Ryan Day said last week that special teams miscues like the one that happened against Rutgers are “unacceptable.” But Day also said he still believes in Fleming, who is in his third year as Ohio State’s special teams coordinator, describing Fleming as “a great teacher and a great coach.”
“And I can just tell you that he works as hard as anybody in the building,” Day said. “But we're all being evaluated every single time we're out there. And it's everybody that's involved in special teams. It's not just the coordinator, although he's ultimately in charge and I'm ultimately in charge. So you can put it back on me. But clearly, everybody who's in charge of special teams, because there's a lot of coaches that are involved with that in the meetings, can all do a better job. And so, we'll just keep pushing to make it better. But we know what the expectation is.”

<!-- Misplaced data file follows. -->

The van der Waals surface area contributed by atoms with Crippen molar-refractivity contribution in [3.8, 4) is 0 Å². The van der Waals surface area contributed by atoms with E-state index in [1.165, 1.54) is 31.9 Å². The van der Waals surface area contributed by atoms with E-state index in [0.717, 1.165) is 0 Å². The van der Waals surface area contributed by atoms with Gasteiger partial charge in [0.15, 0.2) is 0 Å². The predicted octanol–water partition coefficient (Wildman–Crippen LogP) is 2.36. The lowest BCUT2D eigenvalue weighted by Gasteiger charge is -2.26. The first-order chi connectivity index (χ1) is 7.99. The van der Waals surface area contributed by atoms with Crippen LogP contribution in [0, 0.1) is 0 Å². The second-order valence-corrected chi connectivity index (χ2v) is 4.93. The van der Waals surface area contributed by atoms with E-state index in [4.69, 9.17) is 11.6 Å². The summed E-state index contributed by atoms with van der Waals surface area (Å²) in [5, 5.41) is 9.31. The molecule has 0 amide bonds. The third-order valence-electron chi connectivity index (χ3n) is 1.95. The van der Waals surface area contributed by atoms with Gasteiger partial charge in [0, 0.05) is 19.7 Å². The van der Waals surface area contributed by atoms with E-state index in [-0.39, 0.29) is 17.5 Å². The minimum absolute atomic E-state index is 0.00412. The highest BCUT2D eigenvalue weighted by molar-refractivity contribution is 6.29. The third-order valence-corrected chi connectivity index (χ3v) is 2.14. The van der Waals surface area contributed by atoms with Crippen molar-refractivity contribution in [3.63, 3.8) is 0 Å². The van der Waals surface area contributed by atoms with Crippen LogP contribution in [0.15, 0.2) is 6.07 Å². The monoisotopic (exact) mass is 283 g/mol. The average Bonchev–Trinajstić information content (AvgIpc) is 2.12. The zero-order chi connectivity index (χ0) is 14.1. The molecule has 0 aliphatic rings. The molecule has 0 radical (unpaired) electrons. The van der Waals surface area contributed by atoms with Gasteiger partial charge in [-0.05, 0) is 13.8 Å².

Although it hasn’t been a perfect year for Ohio State’s special teams, Fleming says he is proud of the way the Buckeyes have competed in that phase of the game this season, giving him confidence that special teams will help the team win in the season’s homestretch.
“We have a group that really believes in the mission. And they're playing really hard right now to go down and impact the game in a positive way. And it shows up, it does,” Fleming said. “These guys, they work really hard in meetings, they work really hard in practice, they work really hard in games to get things right and and any of the mistakes that they've made, I haven't prepared them well enough for. But the bulk of it, I'm really proud of the guys and how they're performing on a week-to-week basis.”